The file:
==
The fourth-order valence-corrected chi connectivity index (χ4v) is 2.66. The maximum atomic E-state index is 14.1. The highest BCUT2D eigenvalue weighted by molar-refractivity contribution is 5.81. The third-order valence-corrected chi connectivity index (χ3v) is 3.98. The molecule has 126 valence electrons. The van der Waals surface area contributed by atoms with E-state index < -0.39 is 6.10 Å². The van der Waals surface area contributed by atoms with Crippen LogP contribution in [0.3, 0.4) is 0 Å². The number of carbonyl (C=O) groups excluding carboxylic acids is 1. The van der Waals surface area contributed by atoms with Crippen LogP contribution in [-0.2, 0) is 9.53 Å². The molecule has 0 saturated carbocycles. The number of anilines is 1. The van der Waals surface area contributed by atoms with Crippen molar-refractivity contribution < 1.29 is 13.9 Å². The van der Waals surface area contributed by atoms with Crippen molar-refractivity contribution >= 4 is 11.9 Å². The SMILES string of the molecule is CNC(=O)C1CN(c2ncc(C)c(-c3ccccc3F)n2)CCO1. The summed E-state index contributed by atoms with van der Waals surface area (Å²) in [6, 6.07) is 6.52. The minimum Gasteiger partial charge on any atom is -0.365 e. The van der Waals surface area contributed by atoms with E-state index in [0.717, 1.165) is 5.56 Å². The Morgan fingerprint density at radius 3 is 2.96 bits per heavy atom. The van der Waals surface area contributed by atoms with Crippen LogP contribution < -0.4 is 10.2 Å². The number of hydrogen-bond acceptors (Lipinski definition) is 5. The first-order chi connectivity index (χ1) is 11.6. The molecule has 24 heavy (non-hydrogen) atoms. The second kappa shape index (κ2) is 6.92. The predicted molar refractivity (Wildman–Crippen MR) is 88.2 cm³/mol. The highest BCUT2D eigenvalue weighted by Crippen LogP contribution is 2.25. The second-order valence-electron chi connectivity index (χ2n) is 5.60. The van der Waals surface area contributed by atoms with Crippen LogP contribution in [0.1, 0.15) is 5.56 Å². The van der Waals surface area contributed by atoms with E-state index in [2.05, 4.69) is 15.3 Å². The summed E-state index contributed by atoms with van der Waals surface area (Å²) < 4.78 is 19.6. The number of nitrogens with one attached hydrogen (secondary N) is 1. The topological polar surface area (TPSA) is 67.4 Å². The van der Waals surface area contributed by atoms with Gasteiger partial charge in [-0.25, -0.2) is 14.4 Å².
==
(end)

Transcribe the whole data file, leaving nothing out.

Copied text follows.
The fourth-order valence-corrected chi connectivity index (χ4v) is 2.66. The maximum atomic E-state index is 14.1. The highest BCUT2D eigenvalue weighted by molar-refractivity contribution is 5.81. The third-order valence-corrected chi connectivity index (χ3v) is 3.98. The molecule has 126 valence electrons. The van der Waals surface area contributed by atoms with E-state index < -0.39 is 6.10 Å². The van der Waals surface area contributed by atoms with Crippen LogP contribution in [0.3, 0.4) is 0 Å². The number of carbonyl (C=O) groups excluding carboxylic acids is 1. The van der Waals surface area contributed by atoms with Crippen LogP contribution in [-0.2, 0) is 9.53 Å². The molecule has 0 saturated carbocycles. The number of anilines is 1. The van der Waals surface area contributed by atoms with Crippen molar-refractivity contribution < 1.29 is 13.9 Å². The van der Waals surface area contributed by atoms with Crippen molar-refractivity contribution >= 4 is 11.9 Å². The SMILES string of the molecule is CNC(=O)C1CN(c2ncc(C)c(-c3ccccc3F)n2)CCO1. The summed E-state index contributed by atoms with van der Waals surface area (Å²) in [6, 6.07) is 6.52. The minimum Gasteiger partial charge on any atom is -0.365 e. The van der Waals surface area contributed by atoms with E-state index in [0.717, 1.165) is 5.56 Å². The Morgan fingerprint density at radius 3 is 2.96 bits per heavy atom. The van der Waals surface area contributed by atoms with Crippen LogP contribution < -0.4 is 10.2 Å². The number of hydrogen-bond acceptors (Lipinski definition) is 5. The first-order chi connectivity index (χ1) is 11.6. The molecule has 24 heavy (non-hydrogen) atoms. The second kappa shape index (κ2) is 6.92. The predicted molar refractivity (Wildman–Crippen MR) is 88.2 cm³/mol. The highest BCUT2D eigenvalue weighted by Crippen LogP contribution is 2.25. The second-order valence-electron chi connectivity index (χ2n) is 5.60. The van der Waals surface area contributed by atoms with Crippen LogP contribution in [0.1, 0.15) is 5.56 Å². The van der Waals surface area contributed by atoms with E-state index in [2.05, 4.69) is 15.3 Å². The summed E-state index contributed by atoms with van der Waals surface area (Å²) < 4.78 is 19.6. The number of nitrogens with one attached hydrogen (secondary N) is 1. The topological polar surface area (TPSA) is 67.4 Å². The van der Waals surface area contributed by atoms with Gasteiger partial charge in [-0.25, -0.2) is 14.4 Å².